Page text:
• Jeff Beck Group: Jeff Beck disbanded the group prior to Woodstock. “I deliberately broke the group up before Woodstock.” Beck says. “I didn’t want it to be preserved”.[31]
  • The Doors were considered as a potential performing band, but canceled at the last moment; according to guitarist Robby Krieger, they turned it down because they thought it would be a “second class repeat of Monterey Pop Festival“, and later regretted that decision.[32]
  • Led Zeppelin was asked to perform, their manager Peter Grant stating: “We were asked to do Woodstock and Atlantic were very keen, and so was our U.S. promoter, Frank Barsalona. I said no because at Woodstock we’d have just been another band on the bill.” However, the group did play the 1st Atlanta International Pop Festival on July 5, as one of 22 bands at the two-day event. Woodstock weekend, Zeppelin performed south of the festival at the Asbury Park Convention Hall in New Jersey. Their only time out taken was to attend Elvis Presley‘s show at the International Hotel in Las Vegas, on August 12.[33]
  • The Byrds were invited, but chose not to participate, figuring Woodstock to be no different from any of the other music festivals that summer. There were also concerns about money. As bassist John York remembers: “We were flying to a gig and Roger [McGuinn] came up to us and said that a guy was putting on a festival in upstate New York. But at that point they weren’t paying all of the bands. He asked us if we wanted to do it and we said, ‘No’. We had no idea what it was going to be. We were burned out and tired of the festival scene. […] So all of us said, ‘No, we want a rest’ and missed the best festival of all.'”[34]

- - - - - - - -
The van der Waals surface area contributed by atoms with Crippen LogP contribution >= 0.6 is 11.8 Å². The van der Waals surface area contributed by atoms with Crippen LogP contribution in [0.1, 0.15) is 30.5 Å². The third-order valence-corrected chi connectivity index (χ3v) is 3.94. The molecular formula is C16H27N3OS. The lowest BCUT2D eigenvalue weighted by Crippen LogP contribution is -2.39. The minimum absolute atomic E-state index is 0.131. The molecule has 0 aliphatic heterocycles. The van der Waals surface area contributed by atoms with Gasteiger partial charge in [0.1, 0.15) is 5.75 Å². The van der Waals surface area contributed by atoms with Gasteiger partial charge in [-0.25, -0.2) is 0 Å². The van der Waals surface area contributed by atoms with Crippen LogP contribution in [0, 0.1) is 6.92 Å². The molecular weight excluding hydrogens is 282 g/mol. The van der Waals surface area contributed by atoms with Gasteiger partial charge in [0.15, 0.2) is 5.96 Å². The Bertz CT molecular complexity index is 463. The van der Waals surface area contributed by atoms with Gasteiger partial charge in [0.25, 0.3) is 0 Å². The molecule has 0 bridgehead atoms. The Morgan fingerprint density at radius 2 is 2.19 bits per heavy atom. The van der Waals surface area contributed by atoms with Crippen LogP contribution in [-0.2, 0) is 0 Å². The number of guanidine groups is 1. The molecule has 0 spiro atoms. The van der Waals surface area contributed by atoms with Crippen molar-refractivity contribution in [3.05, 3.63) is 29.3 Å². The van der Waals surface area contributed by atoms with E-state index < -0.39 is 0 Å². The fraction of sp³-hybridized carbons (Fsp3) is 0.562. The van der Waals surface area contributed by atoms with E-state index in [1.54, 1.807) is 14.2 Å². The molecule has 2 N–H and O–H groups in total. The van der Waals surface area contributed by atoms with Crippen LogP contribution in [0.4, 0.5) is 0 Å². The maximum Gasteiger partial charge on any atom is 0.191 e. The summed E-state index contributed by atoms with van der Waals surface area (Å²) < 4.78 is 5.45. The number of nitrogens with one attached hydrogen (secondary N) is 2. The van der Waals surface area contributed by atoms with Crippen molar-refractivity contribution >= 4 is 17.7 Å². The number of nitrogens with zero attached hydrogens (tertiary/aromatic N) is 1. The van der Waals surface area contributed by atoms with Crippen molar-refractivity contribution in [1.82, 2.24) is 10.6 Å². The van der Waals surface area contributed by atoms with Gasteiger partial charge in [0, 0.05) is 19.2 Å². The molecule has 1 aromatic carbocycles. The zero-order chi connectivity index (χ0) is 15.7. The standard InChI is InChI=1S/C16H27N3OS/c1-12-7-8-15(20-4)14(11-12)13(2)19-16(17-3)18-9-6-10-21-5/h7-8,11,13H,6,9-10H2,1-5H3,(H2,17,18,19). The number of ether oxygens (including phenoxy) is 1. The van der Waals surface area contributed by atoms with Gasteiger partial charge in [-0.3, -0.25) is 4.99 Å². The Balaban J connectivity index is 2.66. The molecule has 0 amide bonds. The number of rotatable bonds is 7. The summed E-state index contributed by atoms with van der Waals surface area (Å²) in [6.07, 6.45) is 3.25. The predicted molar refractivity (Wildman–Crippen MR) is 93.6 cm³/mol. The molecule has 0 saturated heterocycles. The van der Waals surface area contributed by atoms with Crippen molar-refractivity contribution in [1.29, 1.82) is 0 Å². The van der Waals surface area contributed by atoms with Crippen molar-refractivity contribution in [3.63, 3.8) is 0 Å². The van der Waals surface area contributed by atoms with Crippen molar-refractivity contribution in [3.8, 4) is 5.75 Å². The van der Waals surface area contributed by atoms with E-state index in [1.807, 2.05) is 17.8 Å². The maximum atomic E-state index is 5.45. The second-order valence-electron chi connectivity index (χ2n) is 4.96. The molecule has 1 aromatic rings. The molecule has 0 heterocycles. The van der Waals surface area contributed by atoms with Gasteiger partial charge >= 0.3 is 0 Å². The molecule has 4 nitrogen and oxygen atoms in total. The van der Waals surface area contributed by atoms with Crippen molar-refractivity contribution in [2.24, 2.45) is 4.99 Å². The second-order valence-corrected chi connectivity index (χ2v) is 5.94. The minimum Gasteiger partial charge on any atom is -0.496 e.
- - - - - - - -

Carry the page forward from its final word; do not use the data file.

• Tommy James and the Shondells declined an invitation. Lead singer Tommy James stated later: “We could have just kicked ourselves. We were in Hawaii, and my secretary called and said, ‘Yeah, listen, there’s this pig farmer in upstate New York that wants you to play in his field.’ That’s how it was put to me. So we passed, and we realized what we’d missed a couple of days later.”[35]
  • The Moody Blues were included on the original Wallkill poster as performers, but decided to back out after being booked in Paris the same weekend.[36]
  • Spirit also declined an invitation to play, as they already had shows planned and wanted to play those instead, not knowing how big Woodstock would be.[37]